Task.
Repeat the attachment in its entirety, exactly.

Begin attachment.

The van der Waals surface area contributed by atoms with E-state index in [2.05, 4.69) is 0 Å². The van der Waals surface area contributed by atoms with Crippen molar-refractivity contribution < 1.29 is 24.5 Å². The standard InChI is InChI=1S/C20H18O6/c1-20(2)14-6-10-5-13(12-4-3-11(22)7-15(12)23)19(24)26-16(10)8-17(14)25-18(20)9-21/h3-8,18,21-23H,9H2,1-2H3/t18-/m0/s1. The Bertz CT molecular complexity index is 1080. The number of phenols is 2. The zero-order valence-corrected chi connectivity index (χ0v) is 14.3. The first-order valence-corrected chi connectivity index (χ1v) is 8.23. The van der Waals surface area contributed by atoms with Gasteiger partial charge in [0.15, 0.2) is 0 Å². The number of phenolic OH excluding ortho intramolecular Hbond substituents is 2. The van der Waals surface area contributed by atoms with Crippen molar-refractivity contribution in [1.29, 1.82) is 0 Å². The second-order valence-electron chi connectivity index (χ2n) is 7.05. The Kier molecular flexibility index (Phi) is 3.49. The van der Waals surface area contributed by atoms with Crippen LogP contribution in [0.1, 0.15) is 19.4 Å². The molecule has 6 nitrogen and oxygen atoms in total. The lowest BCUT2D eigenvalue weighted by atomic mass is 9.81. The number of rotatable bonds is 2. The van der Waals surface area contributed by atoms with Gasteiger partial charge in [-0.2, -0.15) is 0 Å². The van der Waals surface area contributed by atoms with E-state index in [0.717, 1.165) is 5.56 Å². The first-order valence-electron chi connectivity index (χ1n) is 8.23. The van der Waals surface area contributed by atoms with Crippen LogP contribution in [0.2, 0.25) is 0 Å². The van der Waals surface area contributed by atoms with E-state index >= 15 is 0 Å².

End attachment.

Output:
The van der Waals surface area contributed by atoms with E-state index in [2.05, 4.69) is 0 Å². The van der Waals surface area contributed by atoms with Crippen molar-refractivity contribution < 1.29 is 24.5 Å². The standard InChI is InChI=1S/C20H18O6/c1-20(2)14-6-10-5-13(12-4-3-11(22)7-15(12)23)19(24)26-16(10)8-17(14)25-18(20)9-21/h3-8,18,21-23H,9H2,1-2H3/t18-/m0/s1. The Bertz CT molecular complexity index is 1080. The number of phenols is 2. The zero-order valence-corrected chi connectivity index (χ0v) is 14.3. The first-order valence-corrected chi connectivity index (χ1v) is 8.23. The van der Waals surface area contributed by atoms with Gasteiger partial charge in [0.15, 0.2) is 0 Å². The number of phenolic OH excluding ortho intramolecular Hbond substituents is 2. The van der Waals surface area contributed by atoms with Crippen molar-refractivity contribution in [1.29, 1.82) is 0 Å². The second-order valence-electron chi connectivity index (χ2n) is 7.05. The Kier molecular flexibility index (Phi) is 3.49. The van der Waals surface area contributed by atoms with Crippen LogP contribution in [0.1, 0.15) is 19.4 Å². The molecule has 6 nitrogen and oxygen atoms in total. The lowest BCUT2D eigenvalue weighted by atomic mass is 9.81. The number of rotatable bonds is 2. The van der Waals surface area contributed by atoms with Gasteiger partial charge in [-0.2, -0.15) is 0 Å². The van der Waals surface area contributed by atoms with E-state index in [0.717, 1.165) is 5.56 Å². The first-order valence-electron chi connectivity index (χ1n) is 8.23. The van der Waals surface area contributed by atoms with Crippen LogP contribution in [0.2, 0.25) is 0 Å². The van der Waals surface area contributed by atoms with E-state index >= 15 is 0 Å².